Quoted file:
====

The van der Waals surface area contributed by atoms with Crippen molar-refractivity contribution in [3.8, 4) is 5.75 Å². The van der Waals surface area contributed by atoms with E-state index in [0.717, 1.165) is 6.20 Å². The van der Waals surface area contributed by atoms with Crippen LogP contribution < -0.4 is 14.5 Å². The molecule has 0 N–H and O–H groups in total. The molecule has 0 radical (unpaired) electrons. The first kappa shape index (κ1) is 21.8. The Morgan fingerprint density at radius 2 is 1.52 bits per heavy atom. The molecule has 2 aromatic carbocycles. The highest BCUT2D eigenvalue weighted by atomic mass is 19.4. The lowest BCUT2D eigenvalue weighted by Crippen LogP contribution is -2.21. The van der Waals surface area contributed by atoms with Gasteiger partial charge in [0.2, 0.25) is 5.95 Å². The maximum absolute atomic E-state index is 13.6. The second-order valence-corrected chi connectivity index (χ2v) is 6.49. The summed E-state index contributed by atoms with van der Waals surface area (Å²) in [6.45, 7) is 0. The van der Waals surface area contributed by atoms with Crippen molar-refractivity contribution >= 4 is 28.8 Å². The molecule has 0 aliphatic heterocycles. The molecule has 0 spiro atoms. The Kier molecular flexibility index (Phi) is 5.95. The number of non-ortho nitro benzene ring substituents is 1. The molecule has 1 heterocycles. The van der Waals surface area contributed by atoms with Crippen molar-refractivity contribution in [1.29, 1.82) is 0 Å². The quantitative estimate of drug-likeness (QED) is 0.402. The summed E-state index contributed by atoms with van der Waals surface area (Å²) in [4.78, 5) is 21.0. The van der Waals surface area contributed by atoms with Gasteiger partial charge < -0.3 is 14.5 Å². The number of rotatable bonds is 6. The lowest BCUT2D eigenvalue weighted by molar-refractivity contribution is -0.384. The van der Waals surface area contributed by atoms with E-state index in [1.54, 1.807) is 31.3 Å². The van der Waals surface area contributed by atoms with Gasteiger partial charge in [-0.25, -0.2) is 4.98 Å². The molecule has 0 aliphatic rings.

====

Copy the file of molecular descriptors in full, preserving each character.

The van der Waals surface area contributed by atoms with Crippen molar-refractivity contribution in [3.8, 4) is 5.75 Å². The van der Waals surface area contributed by atoms with E-state index in [0.717, 1.165) is 6.20 Å². The van der Waals surface area contributed by atoms with Crippen LogP contribution < -0.4 is 14.5 Å². The molecule has 0 N–H and O–H groups in total. The molecule has 0 radical (unpaired) electrons. The first kappa shape index (κ1) is 21.8. The Morgan fingerprint density at radius 2 is 1.52 bits per heavy atom. The molecule has 2 aromatic carbocycles. The highest BCUT2D eigenvalue weighted by atomic mass is 19.4. The lowest BCUT2D eigenvalue weighted by Crippen LogP contribution is -2.21. The van der Waals surface area contributed by atoms with Gasteiger partial charge in [0.2, 0.25) is 5.95 Å². The maximum absolute atomic E-state index is 13.6. The second-order valence-corrected chi connectivity index (χ2v) is 6.49. The summed E-state index contributed by atoms with van der Waals surface area (Å²) in [6.45, 7) is 0. The van der Waals surface area contributed by atoms with Crippen molar-refractivity contribution >= 4 is 28.8 Å². The molecule has 0 aliphatic heterocycles. The molecule has 0 spiro atoms. The Kier molecular flexibility index (Phi) is 5.95. The number of non-ortho nitro benzene ring substituents is 1. The molecule has 1 heterocycles. The van der Waals surface area contributed by atoms with Crippen molar-refractivity contribution in [1.29, 1.82) is 0 Å². The quantitative estimate of drug-likeness (QED) is 0.402. The summed E-state index contributed by atoms with van der Waals surface area (Å²) in [4.78, 5) is 21.0. The van der Waals surface area contributed by atoms with Gasteiger partial charge < -0.3 is 14.5 Å². The number of rotatable bonds is 6. The lowest BCUT2D eigenvalue weighted by molar-refractivity contribution is -0.384. The van der Waals surface area contributed by atoms with E-state index in [1.54, 1.807) is 31.3 Å². The van der Waals surface area contributed by atoms with Gasteiger partial charge in [-0.25, -0.2) is 4.98 Å². The molecule has 0 aliphatic rings.